When I realized that today’s Mansion of the Moon image involved drawing an eagle with a man’s head, I went to Dragoart.com, and I looked for a template or step-by-step tutorial in how to draw an eagle, and then I massaged it by adding a human face to the eagle body instead of a beak. Once the eagle was completed, I tried to imagine the view behind it, and was rewarded by a sense of what mountains and mesas and desert might look like to the eagle, or rather, from above the eagle. And so it came to pass.
I’m reluctant to impute deep philosophical meaning to these images, but I think it’s significant that I drew these, and a number of friends contacted me out the woodwork and scaffolding of my life, on a day devoted to love and friendship and fellowship. I don’t think I won any wars today, and my imprisonment isn’t confirmed in any way, but I did get up and make art today, and rather successfully, I think.
Which is what’s on my mind—
My mother the artist (Gordon has his mother the psychonaut, I have my mother the artist) is afraid of drawing. So guess what? I taught her Dave Gray‘s Semigram:
Artist, magician, teacher, poet, whatever you are that reads my blog: get out your pencil and your notebook, and learn this lesson by heart. Drawing is thinking, and your drawing will be crippled like my mother’s has been crippled, if you don’t learn some of the cartoonish basics like line and shape. Learning to draw images will improve your sigil work and your divinations if you’re a magician. It will improve your board notes, if you’re a teacher. If you’re a poet, well… maybe it will improve your poetry to know how to make visual art, it’s hard to say; but it will deepen your love and appreciation for visual symbolism, which will deepen the quality of your use of language. Tony knows this well. You can make great birthday presents with your artwork, eventually. And, it will allow you the chance to delight children of all ages and maybe impress people. Just don’t be creepy about it.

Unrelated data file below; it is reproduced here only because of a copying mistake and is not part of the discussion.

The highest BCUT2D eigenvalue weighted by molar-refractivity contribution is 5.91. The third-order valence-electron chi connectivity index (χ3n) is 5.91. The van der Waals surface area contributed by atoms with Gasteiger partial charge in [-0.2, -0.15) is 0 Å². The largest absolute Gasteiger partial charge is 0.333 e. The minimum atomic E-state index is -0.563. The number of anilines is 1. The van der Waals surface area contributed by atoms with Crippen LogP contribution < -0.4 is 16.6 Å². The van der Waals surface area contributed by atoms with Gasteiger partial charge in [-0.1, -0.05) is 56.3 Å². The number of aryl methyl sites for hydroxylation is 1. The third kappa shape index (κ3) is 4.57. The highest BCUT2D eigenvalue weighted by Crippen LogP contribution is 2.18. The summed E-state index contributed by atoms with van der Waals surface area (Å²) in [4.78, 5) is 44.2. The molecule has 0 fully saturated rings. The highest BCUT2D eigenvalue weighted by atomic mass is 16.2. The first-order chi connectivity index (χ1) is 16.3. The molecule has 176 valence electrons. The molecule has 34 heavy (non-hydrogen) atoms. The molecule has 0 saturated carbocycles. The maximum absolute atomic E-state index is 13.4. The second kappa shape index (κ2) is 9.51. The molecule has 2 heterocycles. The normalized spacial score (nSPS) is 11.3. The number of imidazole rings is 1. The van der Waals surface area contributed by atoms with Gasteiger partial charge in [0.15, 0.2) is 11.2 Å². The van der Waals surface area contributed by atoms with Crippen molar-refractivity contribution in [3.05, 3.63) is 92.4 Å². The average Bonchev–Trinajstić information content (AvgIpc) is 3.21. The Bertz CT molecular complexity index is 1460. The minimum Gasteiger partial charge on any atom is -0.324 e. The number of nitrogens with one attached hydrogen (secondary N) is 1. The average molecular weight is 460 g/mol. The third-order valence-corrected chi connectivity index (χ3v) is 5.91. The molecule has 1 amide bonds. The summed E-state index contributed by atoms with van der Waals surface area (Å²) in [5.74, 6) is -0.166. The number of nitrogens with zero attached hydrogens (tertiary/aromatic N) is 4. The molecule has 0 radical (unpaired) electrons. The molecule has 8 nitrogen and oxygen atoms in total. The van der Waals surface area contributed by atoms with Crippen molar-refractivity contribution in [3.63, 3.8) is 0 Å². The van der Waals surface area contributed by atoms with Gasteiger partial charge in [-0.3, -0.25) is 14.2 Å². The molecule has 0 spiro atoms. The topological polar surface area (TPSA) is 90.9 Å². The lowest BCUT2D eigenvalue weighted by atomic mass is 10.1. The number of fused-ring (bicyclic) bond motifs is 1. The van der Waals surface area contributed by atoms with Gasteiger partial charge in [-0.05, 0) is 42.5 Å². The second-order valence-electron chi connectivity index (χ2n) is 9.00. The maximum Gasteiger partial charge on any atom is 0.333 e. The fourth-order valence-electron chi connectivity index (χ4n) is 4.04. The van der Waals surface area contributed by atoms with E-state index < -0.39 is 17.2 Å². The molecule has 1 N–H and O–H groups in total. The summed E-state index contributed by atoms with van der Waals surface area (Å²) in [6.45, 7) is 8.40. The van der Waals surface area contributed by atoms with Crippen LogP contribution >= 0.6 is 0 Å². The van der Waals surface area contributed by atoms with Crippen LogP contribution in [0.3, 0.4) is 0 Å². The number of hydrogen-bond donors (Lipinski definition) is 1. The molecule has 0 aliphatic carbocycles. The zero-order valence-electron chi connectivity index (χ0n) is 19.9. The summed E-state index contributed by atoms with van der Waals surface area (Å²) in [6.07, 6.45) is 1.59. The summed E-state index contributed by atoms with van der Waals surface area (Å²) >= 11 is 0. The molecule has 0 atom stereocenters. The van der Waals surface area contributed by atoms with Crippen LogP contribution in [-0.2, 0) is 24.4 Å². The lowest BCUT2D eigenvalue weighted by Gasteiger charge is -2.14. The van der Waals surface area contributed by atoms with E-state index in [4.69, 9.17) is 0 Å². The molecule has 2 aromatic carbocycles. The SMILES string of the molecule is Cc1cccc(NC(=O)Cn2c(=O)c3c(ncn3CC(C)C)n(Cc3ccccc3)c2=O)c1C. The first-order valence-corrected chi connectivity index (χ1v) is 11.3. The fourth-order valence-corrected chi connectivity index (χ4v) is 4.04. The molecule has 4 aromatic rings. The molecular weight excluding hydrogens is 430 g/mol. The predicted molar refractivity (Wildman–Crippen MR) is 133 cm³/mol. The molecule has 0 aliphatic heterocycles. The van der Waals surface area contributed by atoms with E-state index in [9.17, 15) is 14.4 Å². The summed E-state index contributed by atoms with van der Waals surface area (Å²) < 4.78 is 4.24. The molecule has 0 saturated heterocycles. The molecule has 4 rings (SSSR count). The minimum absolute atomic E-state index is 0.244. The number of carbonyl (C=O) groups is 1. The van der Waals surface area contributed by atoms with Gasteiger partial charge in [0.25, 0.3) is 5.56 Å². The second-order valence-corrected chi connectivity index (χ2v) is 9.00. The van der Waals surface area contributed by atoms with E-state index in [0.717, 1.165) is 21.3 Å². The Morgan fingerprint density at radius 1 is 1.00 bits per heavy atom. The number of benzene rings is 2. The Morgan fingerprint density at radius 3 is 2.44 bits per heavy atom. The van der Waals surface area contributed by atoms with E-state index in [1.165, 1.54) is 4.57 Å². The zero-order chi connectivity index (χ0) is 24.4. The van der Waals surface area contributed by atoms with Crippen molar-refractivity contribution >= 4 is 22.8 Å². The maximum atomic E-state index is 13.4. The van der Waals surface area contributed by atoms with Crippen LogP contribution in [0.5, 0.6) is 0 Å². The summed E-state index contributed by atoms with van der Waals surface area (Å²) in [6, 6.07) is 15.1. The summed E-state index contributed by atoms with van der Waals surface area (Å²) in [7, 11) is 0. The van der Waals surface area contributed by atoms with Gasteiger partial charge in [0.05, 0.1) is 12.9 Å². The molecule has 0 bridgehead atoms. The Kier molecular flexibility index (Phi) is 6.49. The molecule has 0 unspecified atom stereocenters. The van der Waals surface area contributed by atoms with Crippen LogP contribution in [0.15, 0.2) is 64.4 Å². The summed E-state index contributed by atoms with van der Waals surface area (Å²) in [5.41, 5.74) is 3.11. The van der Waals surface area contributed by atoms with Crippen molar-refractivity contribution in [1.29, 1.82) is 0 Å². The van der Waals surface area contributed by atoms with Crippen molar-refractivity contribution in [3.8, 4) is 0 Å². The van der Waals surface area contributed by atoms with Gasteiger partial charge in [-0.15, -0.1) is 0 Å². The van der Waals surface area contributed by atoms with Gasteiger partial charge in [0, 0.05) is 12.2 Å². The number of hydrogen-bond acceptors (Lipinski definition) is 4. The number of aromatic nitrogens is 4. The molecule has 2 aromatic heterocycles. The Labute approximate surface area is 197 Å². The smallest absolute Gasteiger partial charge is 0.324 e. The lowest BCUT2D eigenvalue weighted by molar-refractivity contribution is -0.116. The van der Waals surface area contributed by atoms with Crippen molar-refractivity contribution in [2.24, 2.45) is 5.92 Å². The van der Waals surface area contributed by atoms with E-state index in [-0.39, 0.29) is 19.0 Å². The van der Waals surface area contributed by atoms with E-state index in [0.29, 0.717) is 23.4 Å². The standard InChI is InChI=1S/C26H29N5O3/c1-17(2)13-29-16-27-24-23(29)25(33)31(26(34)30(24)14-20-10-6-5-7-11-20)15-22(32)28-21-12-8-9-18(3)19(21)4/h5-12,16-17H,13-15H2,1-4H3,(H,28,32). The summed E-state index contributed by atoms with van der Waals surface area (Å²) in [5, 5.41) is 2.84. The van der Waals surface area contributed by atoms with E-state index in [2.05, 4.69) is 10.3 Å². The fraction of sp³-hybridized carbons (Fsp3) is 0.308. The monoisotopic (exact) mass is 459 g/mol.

But allowing yourself some creative freedom to make mistakes and develop confidence in your abilities as an artist is critical. I used a drawing tutorial today for an eagle. So what? I’d still be struggling without the prior efforts of another artist to help me over that first hump. To paraphrase Isaac Newton (insulting Robert Hooke, as it happens): We stand upon the shoulders of giants.
The eighth mansion of the moon is ruled by the angel Amnediel, and it is imaged as an eagle with a man’s head. It conduces to victory in war, and the moon in this mansion signified love, friendship and society from fellow travelers; it drives away mice and afflicts captives.
I’ve imagined the image as a floating eagle, high above the desert landscape, with the curvature of the earth in sight, and a Mesa and a mountain visible below. The dots help contrast between the eagle and the background. Paint or ink might improve the line quality — birds’ plumage is more color than line, even on an eagle. The base design of the eagle came from dragoart.com/tuts/3358/1/1/how-to-draw-eagles.htm